Fri. Apr 12th, 2024

Three-year study of young stars with the help of "Hubble" NASA enters a new phase

As part of the largest and one of the most ambitious programs of the Hubble space telescope, a team of scientists and engineers collected information on almost 500 stars for three years. This work allows a new look at the formation, evolution and impact of stars on the environment.

The comprehensive study, named ULLYSES ( Ultraviolet Legacy Library of Young Stars, as Essential Standards ), was completed in December 2023 and is a rich set of spectroscopic data obtained in ultraviolet light that astronomers will use for decades to come. Because ultraviolet light can only be observed from space, Hubble is the only telescope in operation capable of conducting these studies.

“I believe that the ULLYSES project will be revolutionary and impact all of astrophysics, from the study of exoplanets, the influence of massive stars on the evolution of galaxies to understanding the earliest stages of the universe,” says Julia Roman-Duval, ULLYSES project leader at the Space Telescope Science Institute (STScI) in Baltimore, Maryland. “In addition to the specific goals of the program, data about stars can be used in other fields of astrophysics that we cannot yet imagine.”

NASA's three-year Hubble study of young stars enters a new phase

The ULLYSES team studied 220 stars and then combined these observations with information from the Hubble archive on another 275 stars. The program also included data from the largest and most powerful ground-based telescopes and X-ray space telescopes. The ULLYSES dataset consists of stellar spectra that carry information about the temperature, chemical composition, and rotation of each star.

One of the types of stars studied by ULLYSES is super-hot, massive, blue stars. They are a million times brighter than the Sun and glow fiercely in ultraviolet light that is easily detected by Hubble. Their spectra contain key data about the speed of their powerful winds. Winds control the evolution of galaxies and lay in them the elements necessary for life. These elements are cooked in the nuclear fusion furnaces of stars and then ejected into space when the star dies. ULLYSES targeted blue stars in nearby galaxies that lack elements heavier than helium and hydrogen. This type of galaxy was common in the early universe. “The ULLYSES observation – is a stepping stone to understanding those first stars and their winds in the Universe, and how they influence the evolution of the young host galaxy,” – says Roman-Duval.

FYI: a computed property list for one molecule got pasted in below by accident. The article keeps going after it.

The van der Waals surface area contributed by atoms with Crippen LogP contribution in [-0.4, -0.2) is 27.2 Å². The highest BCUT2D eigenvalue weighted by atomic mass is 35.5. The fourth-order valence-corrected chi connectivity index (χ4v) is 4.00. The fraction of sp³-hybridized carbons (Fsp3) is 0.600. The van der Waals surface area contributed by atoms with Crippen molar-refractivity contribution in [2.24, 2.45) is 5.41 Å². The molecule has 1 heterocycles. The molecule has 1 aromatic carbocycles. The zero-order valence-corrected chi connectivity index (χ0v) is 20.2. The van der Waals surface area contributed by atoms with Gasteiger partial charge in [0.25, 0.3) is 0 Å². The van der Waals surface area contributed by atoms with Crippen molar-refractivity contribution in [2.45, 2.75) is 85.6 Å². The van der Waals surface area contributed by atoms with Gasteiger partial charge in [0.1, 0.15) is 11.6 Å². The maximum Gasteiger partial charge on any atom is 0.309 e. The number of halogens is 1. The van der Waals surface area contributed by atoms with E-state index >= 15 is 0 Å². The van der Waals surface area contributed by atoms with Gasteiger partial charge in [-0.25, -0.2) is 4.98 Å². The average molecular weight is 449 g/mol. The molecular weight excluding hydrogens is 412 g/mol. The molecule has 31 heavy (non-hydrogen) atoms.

Another category of stars in the ULLYSES program – young stars less massive than our Sun. Although they are cooler and redder than our Sun, during their formation they emit streams of high-energy radiation, including bursts of ultraviolet light and X-rays. As they are still growing, they collect material from the surrounding planet-forming disks of dust and gas. The Hubble spectra include a key diagnostic of the process by which they acquire their mass, including the amount of energy released into the surrounding planet-forming disk and environment. The radiation of young stars in the ultraviolet range affects the evolution of these disks as planets form, as well as the probability of habitability of newborn planets. The target stars are located in the nearby star-forming regions of our Milky Way galaxy.

The ULLYSES concept was developed by a committee of experts to use Hubble to provide a legacy set of star observations. Initially, ULLYSES was conceived as a program of observations using Hubble's sensitive spectrographs. However, the program has been greatly expanded through coordinated community and complementary observations with other ground-based and space-based observatories,” says Roman-Duval. “Such broad coverage allows astronomers to study the lives of stars in unprecedented detail and to build a more complete picture of the properties of these stars and how they influence their environment ” .

By admin

Related Post